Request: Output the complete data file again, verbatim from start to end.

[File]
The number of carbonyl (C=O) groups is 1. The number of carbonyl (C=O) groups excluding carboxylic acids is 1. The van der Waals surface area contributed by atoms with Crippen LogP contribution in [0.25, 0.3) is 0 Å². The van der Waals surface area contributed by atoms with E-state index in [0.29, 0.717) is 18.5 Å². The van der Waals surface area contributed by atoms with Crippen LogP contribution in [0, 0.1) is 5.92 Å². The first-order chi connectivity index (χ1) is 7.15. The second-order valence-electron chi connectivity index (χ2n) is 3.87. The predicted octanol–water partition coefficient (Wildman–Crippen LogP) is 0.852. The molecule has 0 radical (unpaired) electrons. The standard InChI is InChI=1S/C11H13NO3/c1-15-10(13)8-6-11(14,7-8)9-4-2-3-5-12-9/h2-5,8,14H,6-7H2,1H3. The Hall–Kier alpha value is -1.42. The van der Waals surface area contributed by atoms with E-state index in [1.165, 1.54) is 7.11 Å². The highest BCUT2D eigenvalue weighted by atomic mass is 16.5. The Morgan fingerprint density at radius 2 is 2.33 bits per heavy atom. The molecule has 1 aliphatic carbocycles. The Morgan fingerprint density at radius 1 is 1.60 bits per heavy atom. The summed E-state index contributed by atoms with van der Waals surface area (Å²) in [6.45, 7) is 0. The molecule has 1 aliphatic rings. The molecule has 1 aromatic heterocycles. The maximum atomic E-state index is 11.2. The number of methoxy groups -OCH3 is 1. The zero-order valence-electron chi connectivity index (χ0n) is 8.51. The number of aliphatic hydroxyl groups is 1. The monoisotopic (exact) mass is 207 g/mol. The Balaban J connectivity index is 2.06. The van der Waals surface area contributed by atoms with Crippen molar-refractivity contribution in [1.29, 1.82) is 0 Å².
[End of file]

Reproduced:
The number of carbonyl (C=O) groups is 1. The number of carbonyl (C=O) groups excluding carboxylic acids is 1. The van der Waals surface area contributed by atoms with Crippen LogP contribution in [0.25, 0.3) is 0 Å². The van der Waals surface area contributed by atoms with E-state index in [0.29, 0.717) is 18.5 Å². The van der Waals surface area contributed by atoms with Crippen LogP contribution in [0, 0.1) is 5.92 Å². The first-order chi connectivity index (χ1) is 7.15. The second-order valence-electron chi connectivity index (χ2n) is 3.87. The predicted octanol–water partition coefficient (Wildman–Crippen LogP) is 0.852. The molecule has 0 radical (unpaired) electrons. The standard InChI is InChI=1S/C11H13NO3/c1-15-10(13)8-6-11(14,7-8)9-4-2-3-5-12-9/h2-5,8,14H,6-7H2,1H3. The Hall–Kier alpha value is -1.42. The van der Waals surface area contributed by atoms with E-state index in [1.165, 1.54) is 7.11 Å². The highest BCUT2D eigenvalue weighted by atomic mass is 16.5. The Morgan fingerprint density at radius 2 is 2.33 bits per heavy atom. The molecule has 1 aliphatic carbocycles. The Morgan fingerprint density at radius 1 is 1.60 bits per heavy atom. The summed E-state index contributed by atoms with van der Waals surface area (Å²) in [6.45, 7) is 0. The molecule has 1 aliphatic rings. The molecule has 1 aromatic heterocycles. The maximum atomic E-state index is 11.2. The number of methoxy groups -OCH3 is 1. The zero-order valence-electron chi connectivity index (χ0n) is 8.51. The number of aliphatic hydroxyl groups is 1. The monoisotopic (exact) mass is 207 g/mol. The Balaban J connectivity index is 2.06. The van der Waals surface area contributed by atoms with Crippen molar-refractivity contribution in [1.29, 1.82) is 0 Å².